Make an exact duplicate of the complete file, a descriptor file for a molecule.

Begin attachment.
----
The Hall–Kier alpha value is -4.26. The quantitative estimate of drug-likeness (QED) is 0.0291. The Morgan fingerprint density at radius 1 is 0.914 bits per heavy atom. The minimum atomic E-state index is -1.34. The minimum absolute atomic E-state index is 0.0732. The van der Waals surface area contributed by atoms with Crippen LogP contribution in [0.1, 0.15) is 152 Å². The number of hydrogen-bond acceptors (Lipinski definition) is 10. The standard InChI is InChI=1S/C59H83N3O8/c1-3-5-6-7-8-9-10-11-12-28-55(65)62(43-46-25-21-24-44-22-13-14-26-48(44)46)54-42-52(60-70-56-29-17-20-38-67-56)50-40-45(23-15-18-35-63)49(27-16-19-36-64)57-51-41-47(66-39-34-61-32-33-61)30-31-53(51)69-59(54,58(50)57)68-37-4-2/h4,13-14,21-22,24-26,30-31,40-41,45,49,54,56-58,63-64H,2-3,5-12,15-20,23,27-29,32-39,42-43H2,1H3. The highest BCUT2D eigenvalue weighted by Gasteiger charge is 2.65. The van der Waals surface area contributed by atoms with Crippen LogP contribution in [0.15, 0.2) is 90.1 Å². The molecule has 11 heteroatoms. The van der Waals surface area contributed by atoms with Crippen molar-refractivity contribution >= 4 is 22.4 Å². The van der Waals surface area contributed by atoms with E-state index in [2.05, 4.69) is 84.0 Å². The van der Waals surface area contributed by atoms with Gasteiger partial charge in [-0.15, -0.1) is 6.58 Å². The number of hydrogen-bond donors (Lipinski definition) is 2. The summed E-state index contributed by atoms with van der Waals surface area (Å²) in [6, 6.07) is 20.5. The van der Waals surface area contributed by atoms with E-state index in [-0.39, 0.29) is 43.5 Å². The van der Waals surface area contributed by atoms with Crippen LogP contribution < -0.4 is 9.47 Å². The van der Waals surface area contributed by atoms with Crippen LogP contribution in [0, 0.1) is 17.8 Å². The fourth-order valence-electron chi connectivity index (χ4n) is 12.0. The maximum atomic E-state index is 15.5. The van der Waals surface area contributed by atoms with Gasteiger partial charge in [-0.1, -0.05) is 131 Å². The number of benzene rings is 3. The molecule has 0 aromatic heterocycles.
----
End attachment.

The Hall–Kier alpha value is -4.26. The quantitative estimate of drug-likeness (QED) is 0.0291. The Morgan fingerprint density at radius 1 is 0.914 bits per heavy atom. The minimum atomic E-state index is -1.34. The minimum absolute atomic E-state index is 0.0732. The van der Waals surface area contributed by atoms with Crippen LogP contribution in [0.1, 0.15) is 152 Å². The number of hydrogen-bond acceptors (Lipinski definition) is 10. The standard InChI is InChI=1S/C59H83N3O8/c1-3-5-6-7-8-9-10-11-12-28-55(65)62(43-46-25-21-24-44-22-13-14-26-48(44)46)54-42-52(60-70-56-29-17-20-38-67-56)50-40-45(23-15-18-35-63)49(27-16-19-36-64)57-51-41-47(66-39-34-61-32-33-61)30-31-53(51)69-59(54,58(50)57)68-37-4-2/h4,13-14,21-22,24-26,30-31,40-41,45,49,54,56-58,63-64H,2-3,5-12,15-20,23,27-29,32-39,42-43H2,1H3. The highest BCUT2D eigenvalue weighted by Gasteiger charge is 2.65. The van der Waals surface area contributed by atoms with Crippen LogP contribution in [0.15, 0.2) is 90.1 Å². The molecule has 11 heteroatoms. The van der Waals surface area contributed by atoms with Crippen molar-refractivity contribution >= 4 is 22.4 Å². The van der Waals surface area contributed by atoms with E-state index in [2.05, 4.69) is 84.0 Å². The van der Waals surface area contributed by atoms with Gasteiger partial charge in [-0.15, -0.1) is 6.58 Å². The number of hydrogen-bond donors (Lipinski definition) is 2. The summed E-state index contributed by atoms with van der Waals surface area (Å²) in [6, 6.07) is 20.5. The van der Waals surface area contributed by atoms with E-state index in [-0.39, 0.29) is 43.5 Å². The van der Waals surface area contributed by atoms with Crippen LogP contribution < -0.4 is 9.47 Å². The van der Waals surface area contributed by atoms with Crippen LogP contribution in [0, 0.1) is 17.8 Å². The fourth-order valence-electron chi connectivity index (χ4n) is 12.0. The maximum atomic E-state index is 15.5. The van der Waals surface area contributed by atoms with Gasteiger partial charge in [-0.1, -0.05) is 131 Å². The number of benzene rings is 3. The molecule has 0 aromatic heterocycles.